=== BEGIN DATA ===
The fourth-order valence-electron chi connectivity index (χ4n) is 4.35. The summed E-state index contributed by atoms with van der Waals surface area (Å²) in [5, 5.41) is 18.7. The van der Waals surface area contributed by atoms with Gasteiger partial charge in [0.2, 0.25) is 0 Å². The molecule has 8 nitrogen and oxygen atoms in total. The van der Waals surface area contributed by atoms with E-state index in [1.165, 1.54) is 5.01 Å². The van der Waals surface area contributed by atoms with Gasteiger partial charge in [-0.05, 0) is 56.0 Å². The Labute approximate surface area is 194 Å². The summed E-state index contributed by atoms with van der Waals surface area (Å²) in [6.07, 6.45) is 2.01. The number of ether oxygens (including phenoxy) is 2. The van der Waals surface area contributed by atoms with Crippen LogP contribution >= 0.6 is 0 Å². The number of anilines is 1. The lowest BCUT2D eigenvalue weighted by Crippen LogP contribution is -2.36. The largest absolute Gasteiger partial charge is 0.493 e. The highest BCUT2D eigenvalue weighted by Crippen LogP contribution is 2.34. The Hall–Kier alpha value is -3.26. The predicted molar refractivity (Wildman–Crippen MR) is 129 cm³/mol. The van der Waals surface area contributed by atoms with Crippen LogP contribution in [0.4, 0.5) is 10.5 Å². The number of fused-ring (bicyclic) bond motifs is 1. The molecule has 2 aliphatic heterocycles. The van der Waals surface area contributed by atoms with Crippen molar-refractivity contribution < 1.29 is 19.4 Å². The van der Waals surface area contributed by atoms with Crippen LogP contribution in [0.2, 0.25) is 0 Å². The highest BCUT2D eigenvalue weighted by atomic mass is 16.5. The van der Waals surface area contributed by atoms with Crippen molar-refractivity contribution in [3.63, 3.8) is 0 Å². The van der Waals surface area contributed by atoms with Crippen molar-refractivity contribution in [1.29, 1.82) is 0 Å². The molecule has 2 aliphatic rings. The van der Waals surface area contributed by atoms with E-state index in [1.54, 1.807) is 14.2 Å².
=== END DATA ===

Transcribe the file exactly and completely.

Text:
The fourth-order valence-electron chi connectivity index (χ4n) is 4.35. The summed E-state index contributed by atoms with van der Waals surface area (Å²) in [5, 5.41) is 18.7. The van der Waals surface area contributed by atoms with Gasteiger partial charge in [0.2, 0.25) is 0 Å². The molecule has 8 nitrogen and oxygen atoms in total. The van der Waals surface area contributed by atoms with E-state index in [1.165, 1.54) is 5.01 Å². The van der Waals surface area contributed by atoms with Gasteiger partial charge in [-0.05, 0) is 56.0 Å². The Labute approximate surface area is 194 Å². The summed E-state index contributed by atoms with van der Waals surface area (Å²) in [6.07, 6.45) is 2.01. The number of ether oxygens (including phenoxy) is 2. The van der Waals surface area contributed by atoms with Crippen LogP contribution >= 0.6 is 0 Å². The number of anilines is 1. The lowest BCUT2D eigenvalue weighted by Crippen LogP contribution is -2.36. The largest absolute Gasteiger partial charge is 0.493 e. The highest BCUT2D eigenvalue weighted by Crippen LogP contribution is 2.34. The Hall–Kier alpha value is -3.26. The predicted molar refractivity (Wildman–Crippen MR) is 129 cm³/mol. The van der Waals surface area contributed by atoms with Crippen LogP contribution in [0.4, 0.5) is 10.5 Å². The number of fused-ring (bicyclic) bond motifs is 1. The molecule has 2 aliphatic heterocycles. The van der Waals surface area contributed by atoms with Crippen molar-refractivity contribution < 1.29 is 19.4 Å². The van der Waals surface area contributed by atoms with Crippen LogP contribution in [0.2, 0.25) is 0 Å². The highest BCUT2D eigenvalue weighted by atomic mass is 16.5. The van der Waals surface area contributed by atoms with Crippen molar-refractivity contribution in [3.63, 3.8) is 0 Å². The van der Waals surface area contributed by atoms with Crippen molar-refractivity contribution in [1.29, 1.82) is 0 Å². The molecule has 2 aliphatic rings. The van der Waals surface area contributed by atoms with E-state index in [1.54, 1.807) is 14.2 Å².